The story of Joseph’s rise to power is striking. Each facet of Joseph’s life was a preparation for his grand career as one of Israel’s foremost leaders. In this episode, Rabbi Avigdor Miller, zt”l, found Hashem’s providence to be strikingly evident and saw in each incident of his life the future benefit for Israel.
Shechem, the son of Chamor, set his sights on Dina. He carefully laid a trap to entice her out of her tent, and then kidnapped and defiled her. When Yaakov and his sons heard what had been done, “they were extremely distressed . . . [and said] ‘So shall not be done!’ ”
By any standards it was a shocking episode. Jacob had settled on the outskirts of the town of Shechem, ruled by Hamor. Dinah, Jacob’s daughter, goes out to see the town. Shechem, Hamor’s son, sees her, abducts and rapes her, and then falls in love with her and wants to marry her. He begs his father, “Get me this girl as my wife.”
In this week’s parshah we read of the incident involving Dinah and Shechem, the son of Chamor, the nasi of the city of Shechem.
When Yaakov met Rachel at the well, he experienced conflicting emotions. He felt tremendous joy at having finally met his bashert, yet he raised his voice and cried.
The Jewish Press is proud to announce a new monthly column by the founder of the Shas Party, Member of Knesset Rabbi Nissim Zeev.
In the beginning of this week’s parshah the Torah writes about Yaakov Avinu’s departure from his father’s house in Beersheva.
What kind of man was Jacob? This is the question that cries out to us in episode after episode of his life.
This week we read Parshas Vayeitzei, the parsha in which Yaakov Avinu meets Rachel and Leah, marries and begins a family. What an appropriate time to take a look at our own lives and focus on all the good we have been blessed with.
In the aftermath of the Union army’s terrible defeat at the battle of Fredericksburg, Virginia, in December 1862, Abraham Lincoln felt compelled to relieve General Ambrose Burnside of command of the Army of the Potomac.
At a thing’s inception, it contains the potential for both good and bad. This applies also to our forefathers.
Even before they were born, Jacob and Esau struggled in the womb. They were destined, it seems, to be eternal adversaries. Not only were they different in character and appearance, they also held different places in their parents’ affections.
To “trick” Yitzchak into giving him the berachah, Yaakov donned Eisav’s clothing, put the skin of an animal on his arms and neck to simulate the hairiness of Eisav, and went in to his father to receive the blessing.
In this week’s parshah we read about the berachos that Yitzchak had intended to give Eisav, but instead (unintentionally) gave to Yaakov Avinu.
Hashem has many agents who do His bidding and bring about in the world the ends He desires. Sometimes the agent is rather unlikely, as when an evil person’s deeds bring about something beneficial. Rabbi Avigdor Miller, zt”l, explains that such was the case when Rivkah’s family bestowed upon her a blessing that in fact alluded to Israel’s ultimate elevation over the other nations, and Hashem’s ultimate kingship over all the world.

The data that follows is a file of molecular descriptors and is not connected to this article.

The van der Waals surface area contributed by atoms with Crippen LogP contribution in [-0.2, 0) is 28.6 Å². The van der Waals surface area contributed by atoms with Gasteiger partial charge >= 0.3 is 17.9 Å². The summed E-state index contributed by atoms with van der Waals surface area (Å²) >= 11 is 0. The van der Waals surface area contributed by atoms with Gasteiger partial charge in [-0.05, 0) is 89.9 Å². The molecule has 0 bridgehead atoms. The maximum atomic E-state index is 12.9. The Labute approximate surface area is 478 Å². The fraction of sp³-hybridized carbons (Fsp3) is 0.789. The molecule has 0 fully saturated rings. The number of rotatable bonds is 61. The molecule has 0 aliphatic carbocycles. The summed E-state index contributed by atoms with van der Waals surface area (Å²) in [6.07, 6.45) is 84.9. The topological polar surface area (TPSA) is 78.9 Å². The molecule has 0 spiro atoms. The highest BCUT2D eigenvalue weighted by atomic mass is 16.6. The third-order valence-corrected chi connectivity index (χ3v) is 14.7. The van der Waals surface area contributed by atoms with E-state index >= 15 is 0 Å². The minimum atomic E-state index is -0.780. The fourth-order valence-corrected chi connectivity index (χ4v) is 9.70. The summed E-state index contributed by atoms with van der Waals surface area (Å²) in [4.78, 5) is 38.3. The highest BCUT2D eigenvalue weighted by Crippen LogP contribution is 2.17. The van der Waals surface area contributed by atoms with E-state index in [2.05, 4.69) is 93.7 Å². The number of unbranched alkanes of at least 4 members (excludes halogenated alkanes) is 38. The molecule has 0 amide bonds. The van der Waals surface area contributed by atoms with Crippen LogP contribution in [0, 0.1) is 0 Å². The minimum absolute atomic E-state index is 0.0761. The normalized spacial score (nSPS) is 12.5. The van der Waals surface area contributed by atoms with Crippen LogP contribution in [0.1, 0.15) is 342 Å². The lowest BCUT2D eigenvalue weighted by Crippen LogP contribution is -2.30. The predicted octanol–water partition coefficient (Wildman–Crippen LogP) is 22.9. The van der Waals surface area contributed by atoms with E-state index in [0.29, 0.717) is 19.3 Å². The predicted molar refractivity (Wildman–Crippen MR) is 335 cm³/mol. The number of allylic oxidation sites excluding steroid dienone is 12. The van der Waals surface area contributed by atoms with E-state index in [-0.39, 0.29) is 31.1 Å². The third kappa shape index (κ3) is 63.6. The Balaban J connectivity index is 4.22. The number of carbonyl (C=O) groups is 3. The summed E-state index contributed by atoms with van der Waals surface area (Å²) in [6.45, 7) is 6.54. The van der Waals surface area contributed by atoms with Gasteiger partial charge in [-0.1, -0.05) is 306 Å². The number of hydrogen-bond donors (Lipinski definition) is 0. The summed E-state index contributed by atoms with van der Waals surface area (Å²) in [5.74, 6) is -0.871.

Freedom is not free. There is a price to pay. When God spared the Jews from the death of the firstborn, the price was and still is that all firstborns, bechorot, belong to God. “On the day that I struck down every firstborn in the land of Egypt, I sanctified every firstborn in Israel for Myself, from man to beast they shall be Mine.”
Eliezer, the faithful servant of Avraham, was charged with finding a wife for Yitzchak. Knowing full well the gravity of his mission, he also recognized its difficulty. The woman he would choose was to be the mother of the Je
Abraham, the Sages were convinced, was a greater religious hero than Noah. We hear this in the famous dispute among the Sages about the phrase that Noah was “perfect in his generations,” meaning relative to his generations:
In this weeks parshah we read about Avraham’s purchase of Me’aras HaMachpelah. Prior to any negotiations Avraham said to the bnei Cheis, “Ger v’soshav anochi…” – I am a stranger and a resident… (Bereishis 23:4).
At the beginning of this week’s parshah the Torah writes extensively about Avraham Avinu’s act of hachnasas orchim for the three men who were passing by his tent.
Avraham Avinu was commanded with a supreme test, and one of the greatest challenges ever presented to man: “Take your son, your only son, the son that you love…”
Hashem offers a gift of the greatest proportions: teshuvah. To paraphrase Rabbi Avigdor Miller, zt”l, with teshuvah, no sin is too large -- and without it, no sin is too small.
In this week’s parshah, Hashem commands Avraham Avinu to perform the mitzvah of bris milah. We once discussed a question that several Achronim ask regarding this mitzvah, and I want to share some new thoughts on the matter.
When Avraham Avinu was informed that his nephew Lot was captured, he waged war against the combined armies of the four kings. Miraculously, he was victorious and freed Lot.
Hashem appeared to Noach and told him the world had turned to wicked ways and was to be destroyed by a deluge. Hashem commanded Noach to build a teivah, an ark, so that he and his family would be saved.